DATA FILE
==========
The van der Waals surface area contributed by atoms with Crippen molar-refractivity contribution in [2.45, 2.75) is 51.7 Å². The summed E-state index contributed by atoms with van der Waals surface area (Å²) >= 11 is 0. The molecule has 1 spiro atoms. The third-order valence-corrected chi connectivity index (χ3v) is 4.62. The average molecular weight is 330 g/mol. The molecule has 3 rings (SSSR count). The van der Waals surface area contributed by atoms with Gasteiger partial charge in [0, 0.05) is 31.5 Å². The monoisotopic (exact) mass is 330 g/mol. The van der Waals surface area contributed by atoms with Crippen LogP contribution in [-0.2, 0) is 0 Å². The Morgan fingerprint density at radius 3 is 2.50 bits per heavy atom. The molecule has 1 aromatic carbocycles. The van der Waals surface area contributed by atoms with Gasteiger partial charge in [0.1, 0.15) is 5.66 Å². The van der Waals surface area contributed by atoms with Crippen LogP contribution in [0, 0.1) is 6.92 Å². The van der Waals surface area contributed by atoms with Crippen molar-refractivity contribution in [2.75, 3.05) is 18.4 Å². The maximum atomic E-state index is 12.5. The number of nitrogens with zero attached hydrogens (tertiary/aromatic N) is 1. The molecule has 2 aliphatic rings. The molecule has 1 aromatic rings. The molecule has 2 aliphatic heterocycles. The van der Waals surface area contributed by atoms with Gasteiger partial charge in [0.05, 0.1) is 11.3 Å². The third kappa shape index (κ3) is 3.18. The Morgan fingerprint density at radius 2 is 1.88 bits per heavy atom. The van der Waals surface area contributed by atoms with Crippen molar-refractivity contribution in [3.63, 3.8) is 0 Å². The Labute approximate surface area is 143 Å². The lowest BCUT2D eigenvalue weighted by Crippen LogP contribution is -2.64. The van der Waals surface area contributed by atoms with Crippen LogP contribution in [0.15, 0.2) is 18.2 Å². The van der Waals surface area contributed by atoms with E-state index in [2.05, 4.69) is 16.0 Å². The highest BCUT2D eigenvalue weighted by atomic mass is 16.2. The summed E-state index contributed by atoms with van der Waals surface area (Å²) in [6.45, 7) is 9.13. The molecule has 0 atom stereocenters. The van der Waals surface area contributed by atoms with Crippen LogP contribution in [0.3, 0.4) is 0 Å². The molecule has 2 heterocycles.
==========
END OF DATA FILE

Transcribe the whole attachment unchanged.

The van der Waals surface area contributed by atoms with Crippen molar-refractivity contribution in [2.45, 2.75) is 51.7 Å². The summed E-state index contributed by atoms with van der Waals surface area (Å²) >= 11 is 0. The molecule has 1 spiro atoms. The third-order valence-corrected chi connectivity index (χ3v) is 4.62. The average molecular weight is 330 g/mol. The molecule has 3 rings (SSSR count). The van der Waals surface area contributed by atoms with Gasteiger partial charge in [0, 0.05) is 31.5 Å². The monoisotopic (exact) mass is 330 g/mol. The van der Waals surface area contributed by atoms with Crippen LogP contribution in [-0.2, 0) is 0 Å². The Morgan fingerprint density at radius 3 is 2.50 bits per heavy atom. The molecule has 1 aromatic carbocycles. The van der Waals surface area contributed by atoms with Gasteiger partial charge in [0.1, 0.15) is 5.66 Å². The van der Waals surface area contributed by atoms with Crippen LogP contribution in [0, 0.1) is 6.92 Å². The van der Waals surface area contributed by atoms with Crippen molar-refractivity contribution in [2.75, 3.05) is 18.4 Å². The maximum atomic E-state index is 12.5. The number of nitrogens with zero attached hydrogens (tertiary/aromatic N) is 1. The molecule has 2 aliphatic rings. The molecule has 1 aromatic rings. The molecule has 2 aliphatic heterocycles. The van der Waals surface area contributed by atoms with Gasteiger partial charge in [0.05, 0.1) is 11.3 Å². The third kappa shape index (κ3) is 3.18. The Morgan fingerprint density at radius 2 is 1.88 bits per heavy atom. The van der Waals surface area contributed by atoms with Crippen molar-refractivity contribution in [3.63, 3.8) is 0 Å². The Labute approximate surface area is 143 Å². The lowest BCUT2D eigenvalue weighted by Crippen LogP contribution is -2.64. The van der Waals surface area contributed by atoms with Crippen LogP contribution in [0.15, 0.2) is 18.2 Å². The van der Waals surface area contributed by atoms with E-state index in [2.05, 4.69) is 16.0 Å². The highest BCUT2D eigenvalue weighted by atomic mass is 16.2. The summed E-state index contributed by atoms with van der Waals surface area (Å²) in [6.45, 7) is 9.13. The molecule has 0 atom stereocenters. The van der Waals surface area contributed by atoms with Crippen LogP contribution in [0.3, 0.4) is 0 Å². The molecule has 2 heterocycles.